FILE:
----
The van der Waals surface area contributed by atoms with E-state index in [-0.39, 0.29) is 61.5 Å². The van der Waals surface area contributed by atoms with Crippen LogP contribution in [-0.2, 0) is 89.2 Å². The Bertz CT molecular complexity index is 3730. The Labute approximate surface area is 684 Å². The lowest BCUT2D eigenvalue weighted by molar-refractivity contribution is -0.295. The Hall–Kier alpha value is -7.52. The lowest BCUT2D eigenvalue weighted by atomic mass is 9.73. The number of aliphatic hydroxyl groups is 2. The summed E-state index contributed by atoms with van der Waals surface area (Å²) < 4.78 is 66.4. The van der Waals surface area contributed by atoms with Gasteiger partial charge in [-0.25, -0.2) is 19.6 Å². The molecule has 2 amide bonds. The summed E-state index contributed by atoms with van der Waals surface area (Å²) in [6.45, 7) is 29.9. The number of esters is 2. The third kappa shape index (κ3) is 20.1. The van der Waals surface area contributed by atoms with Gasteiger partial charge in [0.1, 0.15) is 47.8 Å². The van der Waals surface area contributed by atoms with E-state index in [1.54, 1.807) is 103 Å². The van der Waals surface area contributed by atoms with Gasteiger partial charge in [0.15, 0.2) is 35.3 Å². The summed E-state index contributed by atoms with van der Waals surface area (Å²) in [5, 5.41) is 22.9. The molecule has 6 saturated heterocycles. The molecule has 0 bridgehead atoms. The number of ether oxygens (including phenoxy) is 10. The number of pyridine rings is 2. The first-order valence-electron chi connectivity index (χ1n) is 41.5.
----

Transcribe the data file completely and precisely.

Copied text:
The van der Waals surface area contributed by atoms with E-state index in [-0.39, 0.29) is 61.5 Å². The van der Waals surface area contributed by atoms with Crippen LogP contribution in [-0.2, 0) is 89.2 Å². The Bertz CT molecular complexity index is 3730. The Labute approximate surface area is 684 Å². The lowest BCUT2D eigenvalue weighted by molar-refractivity contribution is -0.295. The Hall–Kier alpha value is -7.52. The lowest BCUT2D eigenvalue weighted by atomic mass is 9.73. The number of aliphatic hydroxyl groups is 2. The summed E-state index contributed by atoms with van der Waals surface area (Å²) < 4.78 is 66.4. The van der Waals surface area contributed by atoms with Gasteiger partial charge in [-0.25, -0.2) is 19.6 Å². The molecule has 2 amide bonds. The summed E-state index contributed by atoms with van der Waals surface area (Å²) in [6.45, 7) is 29.9. The number of esters is 2. The third kappa shape index (κ3) is 20.1. The van der Waals surface area contributed by atoms with Gasteiger partial charge in [0.1, 0.15) is 47.8 Å². The van der Waals surface area contributed by atoms with E-state index in [1.54, 1.807) is 103 Å². The van der Waals surface area contributed by atoms with Gasteiger partial charge in [0.15, 0.2) is 35.3 Å². The summed E-state index contributed by atoms with van der Waals surface area (Å²) in [5, 5.41) is 22.9. The molecule has 6 saturated heterocycles. The molecule has 0 bridgehead atoms. The number of ether oxygens (including phenoxy) is 10. The number of pyridine rings is 2. The first-order valence-electron chi connectivity index (χ1n) is 41.5.